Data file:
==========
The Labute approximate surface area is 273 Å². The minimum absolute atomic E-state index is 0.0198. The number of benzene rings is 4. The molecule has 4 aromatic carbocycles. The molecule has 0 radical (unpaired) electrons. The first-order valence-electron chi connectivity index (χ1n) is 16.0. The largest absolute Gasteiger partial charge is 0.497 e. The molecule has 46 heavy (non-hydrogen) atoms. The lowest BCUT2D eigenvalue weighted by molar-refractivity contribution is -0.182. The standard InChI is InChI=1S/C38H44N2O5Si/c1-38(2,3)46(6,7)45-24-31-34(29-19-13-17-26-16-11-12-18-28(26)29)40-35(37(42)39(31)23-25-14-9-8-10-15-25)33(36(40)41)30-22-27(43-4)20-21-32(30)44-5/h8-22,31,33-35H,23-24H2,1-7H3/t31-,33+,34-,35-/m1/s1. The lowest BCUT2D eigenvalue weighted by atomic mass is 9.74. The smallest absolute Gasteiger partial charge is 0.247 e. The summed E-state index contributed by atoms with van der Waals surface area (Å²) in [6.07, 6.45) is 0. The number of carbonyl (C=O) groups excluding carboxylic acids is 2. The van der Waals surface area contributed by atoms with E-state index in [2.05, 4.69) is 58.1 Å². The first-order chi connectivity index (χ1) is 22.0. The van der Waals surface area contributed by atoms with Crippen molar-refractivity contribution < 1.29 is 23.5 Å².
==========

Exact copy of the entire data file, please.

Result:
The Labute approximate surface area is 273 Å². The minimum absolute atomic E-state index is 0.0198. The number of benzene rings is 4. The molecule has 4 aromatic carbocycles. The molecule has 0 radical (unpaired) electrons. The first-order valence-electron chi connectivity index (χ1n) is 16.0. The largest absolute Gasteiger partial charge is 0.497 e. The molecule has 46 heavy (non-hydrogen) atoms. The lowest BCUT2D eigenvalue weighted by molar-refractivity contribution is -0.182. The standard InChI is InChI=1S/C38H44N2O5Si/c1-38(2,3)46(6,7)45-24-31-34(29-19-13-17-26-16-11-12-18-28(26)29)40-35(37(42)39(31)23-25-14-9-8-10-15-25)33(36(40)41)30-22-27(43-4)20-21-32(30)44-5/h8-22,31,33-35H,23-24H2,1-7H3/t31-,33+,34-,35-/m1/s1. The lowest BCUT2D eigenvalue weighted by atomic mass is 9.74. The smallest absolute Gasteiger partial charge is 0.247 e. The summed E-state index contributed by atoms with van der Waals surface area (Å²) in [6.07, 6.45) is 0. The number of carbonyl (C=O) groups excluding carboxylic acids is 2. The van der Waals surface area contributed by atoms with E-state index in [2.05, 4.69) is 58.1 Å². The first-order chi connectivity index (χ1) is 22.0. The van der Waals surface area contributed by atoms with Crippen molar-refractivity contribution < 1.29 is 23.5 Å².